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Three Poems
T. Zachary Cotler


They Are a Light Directed through the Shrouds

Extinct women and men are falling
            through the wires.

They have names like Tanakh
            angels’ aeon names.

They sucked the rhymestone
            genitals of muses.

Little muses, going deaf, split what
            they saw along the ninth and tenth
            axes; they saw with fly-eye complexes
            of human eyes.

The women and men,
            someone listen to me,
            they said.

And dichotomous trees
            of human limbs and daedal
            names like angels’ split and split
            by music of the axes.

Little sisters held the heads
            of brothers going down.

They didn’t know their names,
            not always,
            they said.

They are my sisters and brothers.

Extinct amen, the falling split
            the wood of their aesthetic
            names into arrays of wyes
            and exes.







Purgatory for Eighth and Ninth Echoes

Why, here, us?
            A name sits on a box.

We said something,

one says. No one
            remembers us,
one

says. Ineffables, that’s what
            the box contains.

I know that, says a name.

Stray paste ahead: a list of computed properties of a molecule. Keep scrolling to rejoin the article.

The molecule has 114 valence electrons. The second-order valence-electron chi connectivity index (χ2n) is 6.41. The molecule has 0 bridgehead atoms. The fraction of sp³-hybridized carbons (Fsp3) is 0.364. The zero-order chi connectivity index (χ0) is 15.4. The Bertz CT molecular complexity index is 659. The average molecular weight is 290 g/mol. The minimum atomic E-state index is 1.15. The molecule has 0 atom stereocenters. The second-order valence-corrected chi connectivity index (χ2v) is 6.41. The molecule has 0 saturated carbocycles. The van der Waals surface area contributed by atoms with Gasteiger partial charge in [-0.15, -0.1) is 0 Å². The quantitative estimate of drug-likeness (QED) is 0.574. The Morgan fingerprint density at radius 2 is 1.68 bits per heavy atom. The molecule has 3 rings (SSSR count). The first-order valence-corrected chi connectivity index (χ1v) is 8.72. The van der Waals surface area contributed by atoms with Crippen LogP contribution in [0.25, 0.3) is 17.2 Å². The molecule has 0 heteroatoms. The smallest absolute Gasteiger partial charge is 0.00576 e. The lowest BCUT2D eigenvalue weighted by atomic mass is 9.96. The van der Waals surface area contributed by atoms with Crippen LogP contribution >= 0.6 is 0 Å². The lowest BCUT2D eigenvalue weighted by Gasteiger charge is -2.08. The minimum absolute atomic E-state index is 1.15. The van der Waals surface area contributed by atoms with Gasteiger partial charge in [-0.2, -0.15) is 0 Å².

Tenths are too blurry,
            they get thrown away.

A lot of names came from the U.S.A.
            and Europe. We were influential,

ink sprayed out our nose and mouth. Word-colored

constellations on white paper stones.
Pick those up,
            they go in the box.







Wise at the House on the Cliffs

With the look of a frescoed Cain,
old man in the shade of exterior
walls—he’s a young man,
captious, ready with a joke; or

his footsteps down a spiral
staircase, out, blown bottle
sea-surface and the cliffs glassy—
pirouetting without haste,

bootsteps like clinks of cups
up the heart’s spiral, to chambers
with undusted albums and warships
in bottles, to beds of old conception; or

his daughters, their angles
and Greek names he gave them,
and please, talk and stay with him
—they leave, they rain

apart, each flying grain
keeps a man and his
habits, intelligence, faces
in photographs, framed in

the silicate facets; or
the quick tide coming to
wrecks at the boots of the cliffs; or
slow tide and young sailors through

the noon, outbound to be brotherly
slain in the blink of an ox-eye sun;
or an old man with his thinking done
by the otherwise frames of the sea.